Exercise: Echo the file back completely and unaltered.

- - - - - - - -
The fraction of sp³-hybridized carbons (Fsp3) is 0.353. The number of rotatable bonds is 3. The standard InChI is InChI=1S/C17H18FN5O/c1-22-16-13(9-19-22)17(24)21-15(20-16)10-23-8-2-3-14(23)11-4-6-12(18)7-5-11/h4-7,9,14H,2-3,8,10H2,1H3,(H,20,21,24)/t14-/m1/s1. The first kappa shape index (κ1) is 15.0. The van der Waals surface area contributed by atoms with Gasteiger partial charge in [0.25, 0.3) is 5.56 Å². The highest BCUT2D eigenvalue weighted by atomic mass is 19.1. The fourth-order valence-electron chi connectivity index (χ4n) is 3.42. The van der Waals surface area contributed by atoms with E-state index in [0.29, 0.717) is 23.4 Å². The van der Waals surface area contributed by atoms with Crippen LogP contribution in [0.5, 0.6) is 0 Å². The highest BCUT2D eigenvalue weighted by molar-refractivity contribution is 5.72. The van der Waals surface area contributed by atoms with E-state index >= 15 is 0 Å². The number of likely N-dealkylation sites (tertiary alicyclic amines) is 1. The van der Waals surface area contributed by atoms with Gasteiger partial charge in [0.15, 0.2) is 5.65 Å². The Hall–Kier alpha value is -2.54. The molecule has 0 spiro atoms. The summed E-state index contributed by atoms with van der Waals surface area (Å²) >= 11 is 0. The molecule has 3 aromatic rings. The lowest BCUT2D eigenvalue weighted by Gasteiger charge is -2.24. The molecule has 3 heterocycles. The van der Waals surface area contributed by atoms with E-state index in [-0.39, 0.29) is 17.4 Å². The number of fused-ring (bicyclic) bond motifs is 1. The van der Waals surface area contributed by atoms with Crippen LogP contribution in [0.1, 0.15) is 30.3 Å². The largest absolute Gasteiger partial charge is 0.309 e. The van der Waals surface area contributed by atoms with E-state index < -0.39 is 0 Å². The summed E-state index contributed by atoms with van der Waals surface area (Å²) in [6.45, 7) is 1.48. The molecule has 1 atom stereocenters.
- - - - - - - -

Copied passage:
The fraction of sp³-hybridized carbons (Fsp3) is 0.353. The number of rotatable bonds is 3. The standard InChI is InChI=1S/C17H18FN5O/c1-22-16-13(9-19-22)17(24)21-15(20-16)10-23-8-2-3-14(23)11-4-6-12(18)7-5-11/h4-7,9,14H,2-3,8,10H2,1H3,(H,20,21,24)/t14-/m1/s1. The first kappa shape index (κ1) is 15.0. The van der Waals surface area contributed by atoms with Gasteiger partial charge in [0.25, 0.3) is 5.56 Å². The highest BCUT2D eigenvalue weighted by atomic mass is 19.1. The fourth-order valence-electron chi connectivity index (χ4n) is 3.42. The van der Waals surface area contributed by atoms with E-state index in [0.29, 0.717) is 23.4 Å². The van der Waals surface area contributed by atoms with Crippen LogP contribution in [0.5, 0.6) is 0 Å². The highest BCUT2D eigenvalue weighted by molar-refractivity contribution is 5.72. The van der Waals surface area contributed by atoms with E-state index >= 15 is 0 Å². The number of likely N-dealkylation sites (tertiary alicyclic amines) is 1. The van der Waals surface area contributed by atoms with Gasteiger partial charge in [0.15, 0.2) is 5.65 Å². The Hall–Kier alpha value is -2.54. The molecule has 0 spiro atoms. The summed E-state index contributed by atoms with van der Waals surface area (Å²) >= 11 is 0. The molecule has 3 aromatic rings. The lowest BCUT2D eigenvalue weighted by Gasteiger charge is -2.24. The molecule has 3 heterocycles. The van der Waals surface area contributed by atoms with E-state index in [-0.39, 0.29) is 17.4 Å². The number of fused-ring (bicyclic) bond motifs is 1. The van der Waals surface area contributed by atoms with Crippen LogP contribution in [0.1, 0.15) is 30.3 Å². The largest absolute Gasteiger partial charge is 0.309 e. The van der Waals surface area contributed by atoms with E-state index < -0.39 is 0 Å². The summed E-state index contributed by atoms with van der Waals surface area (Å²) in [6.45, 7) is 1.48. The molecule has 1 atom stereocenters.